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WA Police trial NEVs for operational duties

New energy vehicles are being trialled in one of the world’s largest police jurisdictions

6 Jun 2022

THE West Australian Police Force has announced it is the first Australian law-enforcement agency to trial new energy vehicles for frontline policing applications.


WA Police has taken delivery of a Hyundai Ioniq 5 battery-electric vehicle (BEV) and a Toyota Mirai hydrogen fuel cell electric vehicle (FCEV) to undergo testing in operational environments complete with markings and equipment including two-way radio, lights and sirens.


Acting Assistant Commissioner Allan Adams said the trial was part of the Western Australian Climate Policy, which outlines key government actions for a climate-resilient community and the transition to net-zero emissions.


“The WA Police Force has initiated research and testing of ‘green’ vehicles that may be suitable for operational policing,” said Assistant Commissioner Adams.


“Toyota and Hyundai have kindly provided vehicles to the WA Police Force for the purpose of a long-term full operational trial.”


However, like other vehicles selected for police duty, each car will have to satisfy a testing process if they are to be selected for operational work.


The Ioniq 5 will be trialled at State Traffic, Midland, Rockingham, Geraldton and Bunbury Police Stations, with the Mirai hitting the beat around the Fremantle District. The suitability of each vehicle will be evaluated after the trials.


Assistant Commisioner Adams added he was very keen to see how both cars progress.


“We’re putting a lot of effort into getting more of those cars out on the road, more frequently. So, certainly the cumulative effort of the introduction of electric cars into the fleet has a big value for the community,” he said.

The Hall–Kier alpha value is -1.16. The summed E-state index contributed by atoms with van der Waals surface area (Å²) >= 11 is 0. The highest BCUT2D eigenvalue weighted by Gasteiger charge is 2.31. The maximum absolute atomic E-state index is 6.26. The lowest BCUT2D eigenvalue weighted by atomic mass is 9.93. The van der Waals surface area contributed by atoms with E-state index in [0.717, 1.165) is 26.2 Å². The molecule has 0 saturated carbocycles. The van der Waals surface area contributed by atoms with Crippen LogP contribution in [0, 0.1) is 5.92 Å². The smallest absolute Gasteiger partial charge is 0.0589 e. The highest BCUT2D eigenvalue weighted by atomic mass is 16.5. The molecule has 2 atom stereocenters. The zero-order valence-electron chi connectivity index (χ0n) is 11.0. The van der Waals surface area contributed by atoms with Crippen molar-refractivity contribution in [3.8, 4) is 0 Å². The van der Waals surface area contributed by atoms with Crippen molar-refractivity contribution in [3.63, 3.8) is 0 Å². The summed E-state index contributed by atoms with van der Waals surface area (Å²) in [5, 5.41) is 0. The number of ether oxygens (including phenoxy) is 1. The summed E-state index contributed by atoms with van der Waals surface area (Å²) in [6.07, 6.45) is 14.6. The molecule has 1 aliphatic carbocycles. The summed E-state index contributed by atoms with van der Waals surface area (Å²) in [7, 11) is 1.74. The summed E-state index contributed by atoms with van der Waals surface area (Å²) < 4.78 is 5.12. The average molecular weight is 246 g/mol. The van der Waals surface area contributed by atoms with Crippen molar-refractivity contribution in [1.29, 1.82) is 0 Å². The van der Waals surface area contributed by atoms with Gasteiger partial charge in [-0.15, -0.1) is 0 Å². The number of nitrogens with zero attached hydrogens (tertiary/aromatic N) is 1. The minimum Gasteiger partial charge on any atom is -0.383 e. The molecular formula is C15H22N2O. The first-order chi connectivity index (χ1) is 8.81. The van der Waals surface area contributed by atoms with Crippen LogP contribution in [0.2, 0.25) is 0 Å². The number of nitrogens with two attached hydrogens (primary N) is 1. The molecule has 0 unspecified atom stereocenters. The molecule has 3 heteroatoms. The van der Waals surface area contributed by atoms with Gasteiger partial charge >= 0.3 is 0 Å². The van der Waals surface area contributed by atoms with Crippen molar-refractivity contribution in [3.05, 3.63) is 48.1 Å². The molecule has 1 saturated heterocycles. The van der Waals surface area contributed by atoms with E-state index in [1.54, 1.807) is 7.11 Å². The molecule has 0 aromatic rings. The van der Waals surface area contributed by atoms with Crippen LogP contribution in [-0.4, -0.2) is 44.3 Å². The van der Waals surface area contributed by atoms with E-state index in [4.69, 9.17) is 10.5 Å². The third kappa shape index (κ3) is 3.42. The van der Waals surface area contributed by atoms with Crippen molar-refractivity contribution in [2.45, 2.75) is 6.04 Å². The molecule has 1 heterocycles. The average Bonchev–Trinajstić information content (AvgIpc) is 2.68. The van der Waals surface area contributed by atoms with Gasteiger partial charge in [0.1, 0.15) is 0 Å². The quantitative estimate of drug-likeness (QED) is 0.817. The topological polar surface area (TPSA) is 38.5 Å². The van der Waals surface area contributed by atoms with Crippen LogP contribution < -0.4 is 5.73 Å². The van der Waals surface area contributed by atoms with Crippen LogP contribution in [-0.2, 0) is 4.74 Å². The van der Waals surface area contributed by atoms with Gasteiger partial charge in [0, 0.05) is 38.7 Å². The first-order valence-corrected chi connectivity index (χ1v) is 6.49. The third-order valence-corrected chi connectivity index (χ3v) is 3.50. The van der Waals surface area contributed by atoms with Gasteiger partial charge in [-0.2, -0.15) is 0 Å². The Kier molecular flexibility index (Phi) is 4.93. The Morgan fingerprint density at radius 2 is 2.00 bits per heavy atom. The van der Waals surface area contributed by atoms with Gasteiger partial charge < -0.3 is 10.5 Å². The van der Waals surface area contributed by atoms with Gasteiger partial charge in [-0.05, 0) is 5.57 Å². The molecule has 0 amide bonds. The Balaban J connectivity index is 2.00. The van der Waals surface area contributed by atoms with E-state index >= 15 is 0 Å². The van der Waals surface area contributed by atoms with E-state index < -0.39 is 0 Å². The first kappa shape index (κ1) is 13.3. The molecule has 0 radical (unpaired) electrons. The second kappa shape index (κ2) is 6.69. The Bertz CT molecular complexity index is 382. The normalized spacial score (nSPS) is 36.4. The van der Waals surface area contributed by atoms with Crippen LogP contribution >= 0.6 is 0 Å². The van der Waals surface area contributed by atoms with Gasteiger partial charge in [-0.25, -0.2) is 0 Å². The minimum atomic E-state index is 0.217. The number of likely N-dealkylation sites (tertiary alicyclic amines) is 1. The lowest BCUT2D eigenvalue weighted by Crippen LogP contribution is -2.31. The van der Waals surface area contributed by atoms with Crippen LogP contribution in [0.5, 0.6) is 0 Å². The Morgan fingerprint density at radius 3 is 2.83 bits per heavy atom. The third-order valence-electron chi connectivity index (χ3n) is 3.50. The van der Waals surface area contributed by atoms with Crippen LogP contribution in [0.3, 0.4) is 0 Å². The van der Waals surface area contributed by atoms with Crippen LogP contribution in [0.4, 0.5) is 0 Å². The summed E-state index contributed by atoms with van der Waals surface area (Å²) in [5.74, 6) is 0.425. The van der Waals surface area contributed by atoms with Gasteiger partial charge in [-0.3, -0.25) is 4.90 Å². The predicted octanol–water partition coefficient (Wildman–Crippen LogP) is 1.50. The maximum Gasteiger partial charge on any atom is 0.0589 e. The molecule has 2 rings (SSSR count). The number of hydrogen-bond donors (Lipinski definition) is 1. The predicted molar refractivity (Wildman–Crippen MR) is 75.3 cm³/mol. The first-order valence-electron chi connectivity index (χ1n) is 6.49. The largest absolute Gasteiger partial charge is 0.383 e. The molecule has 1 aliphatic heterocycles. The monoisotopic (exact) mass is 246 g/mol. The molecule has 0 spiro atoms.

“(But) the intent of the cars being introduced during this trial is to work out how well they put up with the rigours of operational policing.”


The fact the Ioniq 5's trial will include State Traffic and regional duties suggests that it will be considered a potential Class 1 police vehicle, making it suitable for highway patrol duties.


According to a video about vehicle testing on the WA Police website, this means satisfying a range of requirements.


“When you’re getting up to 120, 140 kilometres an hour, a vehicle has to respond in a certain way to be able to be classed as a Class 1 vehicle,” said Senior Sergeant Jeff Christmass of the force’s Driver Training Unit.


“If we are to put those vehicles on the road, we need to make sure they are first safe to drive in normal conditions but also at priority (emergencies).


“With priority comes a different set of circumstances and scenarios that police officers face every day through heavy traffic, going through different roads, freeways, and backstreets.


"All that sort of thing is taken into consideration so we put these vehicles through vigorous testing to make sure that the officer is safe and we can carry out our duty in a safe manner.”


“When we consider vehicles for a policing perspective, we look at not only the performance – which is the braking, acceleration, and handling – but also the ergonomics for our officers, and (our newest Kia, Skoda and Volkswagen) vehicles really come up to spec on that front,” Western Australia state traffic commander Mike Bell told GoAuto in March.


“(But) pure electric motor vehicles are the way of the future. We know we’ve got to head that way, so we’re starting to step into that space, and we’ll soon start looking widely into that field to see what the best vehicle for policing duties is.”


Western Australia’s 2.5 million square kilometre landmass is one of the largest police jurisdictions in the world and requires a diverse range of vehicle types ranging from Skoda Superb wagons to the Toyota LandCruiser 78 Series.


It will be some time before we see EVs replacing the latter, particularly in remote regions.


However, a few years ago when we started speculating which vehicles would replace the Holden Commodores and Ford Falcons that formed the backbone of Australian police fleets we never guessed that battery power could replace V8 muscle within five years.

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